April 23, 2017

1949. A Possible Price for Settlement of Europe's Postwar Problems

The Friction That Has Divided the World
A large portrait of Stalin looms over Unter den Linden in Berlin, June 3, 1945 (source)
Bill Downs

CBS Berlin

November 6, 1949

Rumors of peace in the East-West Cold War are circulating in Germany today. Rumors say that Joseph Stalin has transmitted to the Western Powers Russia's price for settlement of Europe's postwar problems and an end to the friction that has divided the world.

West Berlin newspapers are basing their speculation on the forthcoming meeting of the American, British, and French foreign ministers in Paris this week—and on the projected meeting between Secretary of State Acheson and Russia's Andrey Vyshinsky.

According to unconfirmed reports published here, the Kremlin is promising a worldwide modus vivendi between the East and West in exchange for economic assistance to the Soviet Union and the nations in the Communist sphere of influence.

This is not the first time that such rumors have originated in this worried city. They appear at practically every major international conference. However, at the last Paris meeting this spring, the peace rumors were borne out; for out of that conference came the modus vivendi agreement on Berlin.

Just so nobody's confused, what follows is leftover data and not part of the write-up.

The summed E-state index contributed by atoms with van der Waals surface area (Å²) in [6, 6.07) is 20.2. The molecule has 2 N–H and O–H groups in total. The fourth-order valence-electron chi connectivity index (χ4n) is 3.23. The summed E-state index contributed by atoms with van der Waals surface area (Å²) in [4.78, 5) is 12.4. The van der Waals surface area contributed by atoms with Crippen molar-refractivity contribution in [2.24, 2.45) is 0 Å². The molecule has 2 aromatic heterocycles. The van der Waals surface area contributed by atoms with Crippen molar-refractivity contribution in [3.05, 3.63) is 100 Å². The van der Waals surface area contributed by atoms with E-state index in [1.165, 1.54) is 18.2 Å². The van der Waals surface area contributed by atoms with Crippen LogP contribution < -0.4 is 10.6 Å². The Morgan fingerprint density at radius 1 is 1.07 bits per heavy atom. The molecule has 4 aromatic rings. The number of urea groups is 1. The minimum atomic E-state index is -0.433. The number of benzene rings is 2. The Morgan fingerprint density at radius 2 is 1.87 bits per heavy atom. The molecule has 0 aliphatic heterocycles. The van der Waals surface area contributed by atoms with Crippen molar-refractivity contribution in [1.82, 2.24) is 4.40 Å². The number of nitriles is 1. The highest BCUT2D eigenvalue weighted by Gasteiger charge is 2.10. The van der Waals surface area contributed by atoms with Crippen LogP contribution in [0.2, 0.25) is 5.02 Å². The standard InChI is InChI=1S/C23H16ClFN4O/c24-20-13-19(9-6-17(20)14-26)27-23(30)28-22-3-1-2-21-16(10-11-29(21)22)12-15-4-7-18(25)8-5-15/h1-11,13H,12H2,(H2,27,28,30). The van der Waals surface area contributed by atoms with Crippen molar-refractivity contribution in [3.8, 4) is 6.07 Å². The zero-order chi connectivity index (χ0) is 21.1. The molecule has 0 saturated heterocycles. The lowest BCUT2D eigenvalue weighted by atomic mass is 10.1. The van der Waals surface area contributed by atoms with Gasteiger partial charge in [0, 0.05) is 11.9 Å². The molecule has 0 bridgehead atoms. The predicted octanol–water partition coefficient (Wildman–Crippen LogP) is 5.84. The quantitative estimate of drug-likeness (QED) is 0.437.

The East German Communist government has joined the chorus of the faithful, and today leaders of the new puppet administration have sent their notes of congratulation to Moscow on the occasion of the 32nd anniversary of the Russian Revolution. It has been a weekend of receptions in East Berlin to demonstrate the new German-Soviet friendship. Ceremonies will continue through tomorrow, and the Communist-directed Radio Berlin will carry an unprecedented program: a broadcast of the military demonstration from Red Square in Moscow.

One of the problems facing the East and West German governments has been what to do about a national anthem. No one wants the old "Deutschland ├╝ber Alles." Well, today the Communist state has solved the problem by publishing a new national hymn.

Its composer is Hanns Eisler, brother of Gerhard, the fugitive Communist. Eisler formerly composed film music for Hollywood.

This is Bill Downs in Berlin. Now back to CBS in New York.